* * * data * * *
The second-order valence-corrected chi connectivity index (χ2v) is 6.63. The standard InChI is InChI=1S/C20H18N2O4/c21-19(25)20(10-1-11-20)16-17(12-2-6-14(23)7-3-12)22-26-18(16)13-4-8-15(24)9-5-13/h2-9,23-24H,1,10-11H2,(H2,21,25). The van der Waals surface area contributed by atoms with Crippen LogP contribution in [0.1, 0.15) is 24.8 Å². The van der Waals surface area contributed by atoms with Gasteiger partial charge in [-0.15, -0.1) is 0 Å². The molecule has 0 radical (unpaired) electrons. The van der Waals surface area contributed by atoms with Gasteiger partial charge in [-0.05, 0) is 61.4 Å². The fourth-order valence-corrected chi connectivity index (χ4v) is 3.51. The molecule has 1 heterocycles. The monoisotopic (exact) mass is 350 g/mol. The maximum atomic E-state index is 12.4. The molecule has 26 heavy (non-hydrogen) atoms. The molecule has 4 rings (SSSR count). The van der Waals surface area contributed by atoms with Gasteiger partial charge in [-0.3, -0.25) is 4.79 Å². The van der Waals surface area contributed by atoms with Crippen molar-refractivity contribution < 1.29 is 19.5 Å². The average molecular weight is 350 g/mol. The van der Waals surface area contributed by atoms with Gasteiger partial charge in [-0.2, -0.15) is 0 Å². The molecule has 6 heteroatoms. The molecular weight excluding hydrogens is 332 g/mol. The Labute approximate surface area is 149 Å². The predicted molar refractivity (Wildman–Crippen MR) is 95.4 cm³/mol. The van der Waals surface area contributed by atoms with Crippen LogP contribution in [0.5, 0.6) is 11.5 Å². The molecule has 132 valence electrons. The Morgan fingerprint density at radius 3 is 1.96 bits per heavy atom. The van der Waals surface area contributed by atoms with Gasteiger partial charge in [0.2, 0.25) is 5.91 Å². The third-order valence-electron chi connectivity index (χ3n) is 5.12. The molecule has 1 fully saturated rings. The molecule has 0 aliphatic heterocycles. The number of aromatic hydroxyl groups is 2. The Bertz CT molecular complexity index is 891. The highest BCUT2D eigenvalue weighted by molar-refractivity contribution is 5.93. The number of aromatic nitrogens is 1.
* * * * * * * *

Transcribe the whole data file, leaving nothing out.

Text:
The second-order valence-corrected chi connectivity index (χ2v) is 6.63. The standard InChI is InChI=1S/C20H18N2O4/c21-19(25)20(10-1-11-20)16-17(12-2-6-14(23)7-3-12)22-26-18(16)13-4-8-15(24)9-5-13/h2-9,23-24H,1,10-11H2,(H2,21,25). The van der Waals surface area contributed by atoms with Crippen LogP contribution in [0.1, 0.15) is 24.8 Å². The van der Waals surface area contributed by atoms with Gasteiger partial charge in [-0.15, -0.1) is 0 Å². The molecule has 0 radical (unpaired) electrons. The van der Waals surface area contributed by atoms with Gasteiger partial charge in [-0.05, 0) is 61.4 Å². The fourth-order valence-corrected chi connectivity index (χ4v) is 3.51. The molecule has 1 heterocycles. The monoisotopic (exact) mass is 350 g/mol. The maximum atomic E-state index is 12.4. The molecule has 26 heavy (non-hydrogen) atoms. The molecule has 4 rings (SSSR count). The van der Waals surface area contributed by atoms with Gasteiger partial charge in [-0.3, -0.25) is 4.79 Å². The van der Waals surface area contributed by atoms with Crippen molar-refractivity contribution < 1.29 is 19.5 Å². The average molecular weight is 350 g/mol. The van der Waals surface area contributed by atoms with Gasteiger partial charge in [-0.2, -0.15) is 0 Å². The molecule has 6 heteroatoms. The molecular weight excluding hydrogens is 332 g/mol. The Labute approximate surface area is 149 Å². The predicted molar refractivity (Wildman–Crippen MR) is 95.4 cm³/mol. The van der Waals surface area contributed by atoms with Crippen LogP contribution in [0.5, 0.6) is 11.5 Å². The molecule has 132 valence electrons. The Morgan fingerprint density at radius 3 is 1.96 bits per heavy atom. The van der Waals surface area contributed by atoms with Gasteiger partial charge in [0.2, 0.25) is 5.91 Å². The third-order valence-electron chi connectivity index (χ3n) is 5.12. The molecule has 1 fully saturated rings. The molecule has 0 aliphatic heterocycles. The number of aromatic hydroxyl groups is 2. The Bertz CT molecular complexity index is 891. The highest BCUT2D eigenvalue weighted by molar-refractivity contribution is 5.93. The number of aromatic nitrogens is 1.